Engine Failure Before Take-Off
Last week, we looked at an accident in a business jet which ran off the runway during a failed take-off run. I tried to give you all of the information that the investigators would have had at the scene, although as Mendel pointed out, because I removed the date, I obscured the time of year, which was early spring-time in Oregon. The discussion on that post is great and I was very impressed at how quickly everyone pulled together the details.
I should also point out that this accident is not evidence of a decline in pilot standards; the accident happened on the 19th of March 1998 at Portland, Oregon. Nevertheless, as an example of shocking pilot standards, it is up there in my top ten.
I mentioned the aircraft was an Aerospatiale SN-601 Corvette, an aircraft that Rudy flew and knows wells. This one was registration N600RA, the 36th Corvette produced. It was originally registered and operated in France, before moving to Mexico and later the US. It was certified for US operations in July, 1994.
The aircraft seemed in fine shape after the incident and when the wreckage was examined on the scene, no fault with the two Pratt & Whitney engines could be found. The give-away was this:
The oil temperature indicators in the cockpit did not match: the left engine oil temperature had captured at 72°C and the right engine oil temperature at less than 20°C. The oil temperature indicators are powered by 28 volts DC.
The temperature difference only makes sense if the right engine had failed much sooner than reported by the pilot, who said that the engine failure occurred on the runway.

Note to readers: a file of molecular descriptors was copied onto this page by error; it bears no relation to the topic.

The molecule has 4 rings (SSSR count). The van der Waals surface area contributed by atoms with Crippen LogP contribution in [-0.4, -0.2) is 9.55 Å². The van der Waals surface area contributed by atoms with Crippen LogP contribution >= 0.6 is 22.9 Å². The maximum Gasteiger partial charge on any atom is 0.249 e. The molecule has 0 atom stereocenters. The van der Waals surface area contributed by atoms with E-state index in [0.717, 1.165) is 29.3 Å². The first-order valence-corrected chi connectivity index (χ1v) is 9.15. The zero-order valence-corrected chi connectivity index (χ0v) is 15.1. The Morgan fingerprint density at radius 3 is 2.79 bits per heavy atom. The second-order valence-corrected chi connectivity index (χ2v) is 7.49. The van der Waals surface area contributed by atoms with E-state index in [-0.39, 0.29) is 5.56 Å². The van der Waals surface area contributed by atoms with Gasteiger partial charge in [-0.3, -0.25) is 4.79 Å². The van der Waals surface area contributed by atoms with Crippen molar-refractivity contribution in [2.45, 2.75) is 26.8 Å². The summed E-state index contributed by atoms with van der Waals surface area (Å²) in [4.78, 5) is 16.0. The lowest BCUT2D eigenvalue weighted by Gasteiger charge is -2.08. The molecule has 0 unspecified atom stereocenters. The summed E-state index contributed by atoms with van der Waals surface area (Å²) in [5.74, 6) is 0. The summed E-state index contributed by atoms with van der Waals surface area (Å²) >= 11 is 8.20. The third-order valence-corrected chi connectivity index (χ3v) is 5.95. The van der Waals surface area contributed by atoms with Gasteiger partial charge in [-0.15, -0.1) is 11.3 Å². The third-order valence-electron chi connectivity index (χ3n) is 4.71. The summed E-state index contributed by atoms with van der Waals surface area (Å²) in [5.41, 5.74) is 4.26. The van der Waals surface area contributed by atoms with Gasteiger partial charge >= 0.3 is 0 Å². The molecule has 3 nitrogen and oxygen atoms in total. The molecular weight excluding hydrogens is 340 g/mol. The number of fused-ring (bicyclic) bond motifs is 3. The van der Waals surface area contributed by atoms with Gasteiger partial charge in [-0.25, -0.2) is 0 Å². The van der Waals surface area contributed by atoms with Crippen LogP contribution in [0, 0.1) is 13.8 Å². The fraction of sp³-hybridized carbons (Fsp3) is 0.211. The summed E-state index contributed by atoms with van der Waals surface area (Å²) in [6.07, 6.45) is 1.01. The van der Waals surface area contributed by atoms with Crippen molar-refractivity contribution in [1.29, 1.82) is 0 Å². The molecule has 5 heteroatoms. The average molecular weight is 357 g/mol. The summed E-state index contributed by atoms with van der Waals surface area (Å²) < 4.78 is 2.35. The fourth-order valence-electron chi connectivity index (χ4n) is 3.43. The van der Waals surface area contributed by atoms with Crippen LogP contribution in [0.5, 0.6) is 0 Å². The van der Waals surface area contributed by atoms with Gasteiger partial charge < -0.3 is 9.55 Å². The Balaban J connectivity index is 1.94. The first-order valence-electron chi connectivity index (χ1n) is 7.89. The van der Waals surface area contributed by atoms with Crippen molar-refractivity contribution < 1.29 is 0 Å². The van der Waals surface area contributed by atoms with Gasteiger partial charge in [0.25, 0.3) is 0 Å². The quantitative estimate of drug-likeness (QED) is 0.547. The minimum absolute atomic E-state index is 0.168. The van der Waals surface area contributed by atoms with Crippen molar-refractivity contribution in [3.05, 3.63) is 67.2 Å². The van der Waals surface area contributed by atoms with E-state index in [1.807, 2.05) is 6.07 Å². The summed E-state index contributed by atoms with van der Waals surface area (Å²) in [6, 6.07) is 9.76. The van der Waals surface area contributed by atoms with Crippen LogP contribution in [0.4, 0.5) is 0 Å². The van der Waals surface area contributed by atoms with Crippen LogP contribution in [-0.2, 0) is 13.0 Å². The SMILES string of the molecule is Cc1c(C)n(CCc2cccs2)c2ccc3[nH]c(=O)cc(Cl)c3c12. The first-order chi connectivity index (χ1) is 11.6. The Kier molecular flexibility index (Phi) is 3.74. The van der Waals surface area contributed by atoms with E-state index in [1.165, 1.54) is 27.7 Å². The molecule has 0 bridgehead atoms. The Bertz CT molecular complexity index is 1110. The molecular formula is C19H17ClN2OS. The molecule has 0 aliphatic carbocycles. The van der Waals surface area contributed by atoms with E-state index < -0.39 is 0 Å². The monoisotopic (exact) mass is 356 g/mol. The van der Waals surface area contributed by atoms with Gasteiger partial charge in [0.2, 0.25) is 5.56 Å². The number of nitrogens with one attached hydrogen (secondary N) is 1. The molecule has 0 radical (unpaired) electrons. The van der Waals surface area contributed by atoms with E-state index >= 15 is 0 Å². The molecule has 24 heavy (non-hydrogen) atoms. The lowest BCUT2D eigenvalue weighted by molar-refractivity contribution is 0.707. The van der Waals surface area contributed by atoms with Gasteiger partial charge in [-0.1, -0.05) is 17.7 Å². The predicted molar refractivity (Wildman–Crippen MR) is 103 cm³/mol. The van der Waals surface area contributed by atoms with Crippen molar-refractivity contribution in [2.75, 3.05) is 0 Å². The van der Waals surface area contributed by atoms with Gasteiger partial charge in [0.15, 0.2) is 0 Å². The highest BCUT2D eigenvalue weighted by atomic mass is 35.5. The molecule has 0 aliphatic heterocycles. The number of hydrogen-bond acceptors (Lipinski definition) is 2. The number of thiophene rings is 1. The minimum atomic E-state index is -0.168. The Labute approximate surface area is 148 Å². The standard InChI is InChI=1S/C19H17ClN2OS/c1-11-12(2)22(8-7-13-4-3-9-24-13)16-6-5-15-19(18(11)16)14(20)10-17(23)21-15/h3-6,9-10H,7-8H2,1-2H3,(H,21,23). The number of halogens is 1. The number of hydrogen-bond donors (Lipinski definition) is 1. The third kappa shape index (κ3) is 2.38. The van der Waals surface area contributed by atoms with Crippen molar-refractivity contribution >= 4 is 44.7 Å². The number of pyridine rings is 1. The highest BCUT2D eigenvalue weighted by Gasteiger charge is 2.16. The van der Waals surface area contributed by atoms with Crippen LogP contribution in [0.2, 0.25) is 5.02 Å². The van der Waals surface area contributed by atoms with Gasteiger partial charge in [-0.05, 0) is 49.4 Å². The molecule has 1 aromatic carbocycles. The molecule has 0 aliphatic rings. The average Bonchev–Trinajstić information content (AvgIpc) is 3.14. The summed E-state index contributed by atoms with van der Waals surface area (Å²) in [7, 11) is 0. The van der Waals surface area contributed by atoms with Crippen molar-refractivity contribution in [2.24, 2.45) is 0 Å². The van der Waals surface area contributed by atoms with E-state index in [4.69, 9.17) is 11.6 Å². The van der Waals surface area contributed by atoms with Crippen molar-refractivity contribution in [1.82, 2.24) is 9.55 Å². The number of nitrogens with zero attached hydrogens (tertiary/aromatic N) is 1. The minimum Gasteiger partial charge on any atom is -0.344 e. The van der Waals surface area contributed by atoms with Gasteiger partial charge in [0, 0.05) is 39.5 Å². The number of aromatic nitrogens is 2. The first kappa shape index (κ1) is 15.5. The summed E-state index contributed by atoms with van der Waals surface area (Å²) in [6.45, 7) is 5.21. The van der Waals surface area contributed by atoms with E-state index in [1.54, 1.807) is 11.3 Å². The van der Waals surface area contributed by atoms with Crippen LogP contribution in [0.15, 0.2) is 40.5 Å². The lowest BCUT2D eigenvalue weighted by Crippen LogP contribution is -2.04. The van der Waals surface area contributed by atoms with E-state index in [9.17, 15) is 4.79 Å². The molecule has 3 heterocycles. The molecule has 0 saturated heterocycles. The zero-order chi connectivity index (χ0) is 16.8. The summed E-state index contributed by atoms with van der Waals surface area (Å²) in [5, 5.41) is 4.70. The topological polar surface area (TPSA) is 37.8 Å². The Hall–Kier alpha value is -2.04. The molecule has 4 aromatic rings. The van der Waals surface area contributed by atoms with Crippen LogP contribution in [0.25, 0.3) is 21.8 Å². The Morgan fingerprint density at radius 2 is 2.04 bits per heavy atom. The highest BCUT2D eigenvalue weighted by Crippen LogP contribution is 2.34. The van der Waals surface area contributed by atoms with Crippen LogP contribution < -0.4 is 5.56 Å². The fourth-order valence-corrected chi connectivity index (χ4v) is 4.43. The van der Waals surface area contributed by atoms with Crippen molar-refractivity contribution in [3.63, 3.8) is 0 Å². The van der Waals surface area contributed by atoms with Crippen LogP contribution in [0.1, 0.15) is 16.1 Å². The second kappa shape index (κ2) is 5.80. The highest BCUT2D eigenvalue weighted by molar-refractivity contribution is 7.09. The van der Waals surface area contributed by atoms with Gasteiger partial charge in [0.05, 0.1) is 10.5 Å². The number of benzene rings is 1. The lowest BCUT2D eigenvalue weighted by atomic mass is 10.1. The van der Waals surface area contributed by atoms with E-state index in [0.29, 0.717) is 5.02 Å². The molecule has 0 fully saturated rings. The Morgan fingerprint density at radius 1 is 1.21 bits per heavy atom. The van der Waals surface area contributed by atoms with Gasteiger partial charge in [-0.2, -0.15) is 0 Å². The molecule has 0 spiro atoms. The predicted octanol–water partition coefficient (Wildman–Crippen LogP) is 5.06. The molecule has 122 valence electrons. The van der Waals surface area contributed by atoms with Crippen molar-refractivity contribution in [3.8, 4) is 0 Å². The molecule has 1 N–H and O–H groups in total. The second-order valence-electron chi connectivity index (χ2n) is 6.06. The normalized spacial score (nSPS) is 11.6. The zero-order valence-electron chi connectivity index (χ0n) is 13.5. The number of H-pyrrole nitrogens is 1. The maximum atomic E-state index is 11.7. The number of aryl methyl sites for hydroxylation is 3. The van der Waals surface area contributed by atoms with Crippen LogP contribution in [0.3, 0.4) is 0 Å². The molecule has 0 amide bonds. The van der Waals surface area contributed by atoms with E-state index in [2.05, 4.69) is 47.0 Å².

The pilot contacted Portland tower on the ground control frequency and explained that he’d had an engine failure. He said that as the aircraft reached V1 he had just lifted off when the right engine failed and the aircraft yawed. He put the aircraft back down and tried to get control but the yaw caused him to run off the runway surface. He tried to keep the aircraft as straight as possible as he applied the brakes. He remembered seeing a generator light come on as he started to rotate and believed that the right engine failed at that time. Everything else was a blur.
In the comments, Rudy highlights another clue even without the evidence of the oil temperature, which he spotted as he has substantial experience flying Corvettes:
The cockpit layout was impressive too, like a mini-airliner with some systems controls on the overhead panel. A large bank of annunciator lights was situated under the combing from left to right. Here is the first possible clue to the cause of the incident: The PIC mentioned a “generator warning light” as a first indicator of an engine failure. Which is b..sh.t. An engine failure would have caused a big red master warning to illuminate, as well as a series of lights on the annunciator panel. It virtually rules out a sudden engine failure.
Add to that the fact that the pilot decided not to mention the engine failure when he spoke to the NTSB:
Later he told the NTSB that everything seemed fine until he pulled back on the wheel at rotation speed. The next thing he remembered, they were sitting on the grass. He said he wasn’t actually sure what had happened.
Thus, things were not quite as they seemed. It seems clear that that the right engine of the Corvette had failed before the take-off run. However, that generates a slew of other questions, most of which start with why.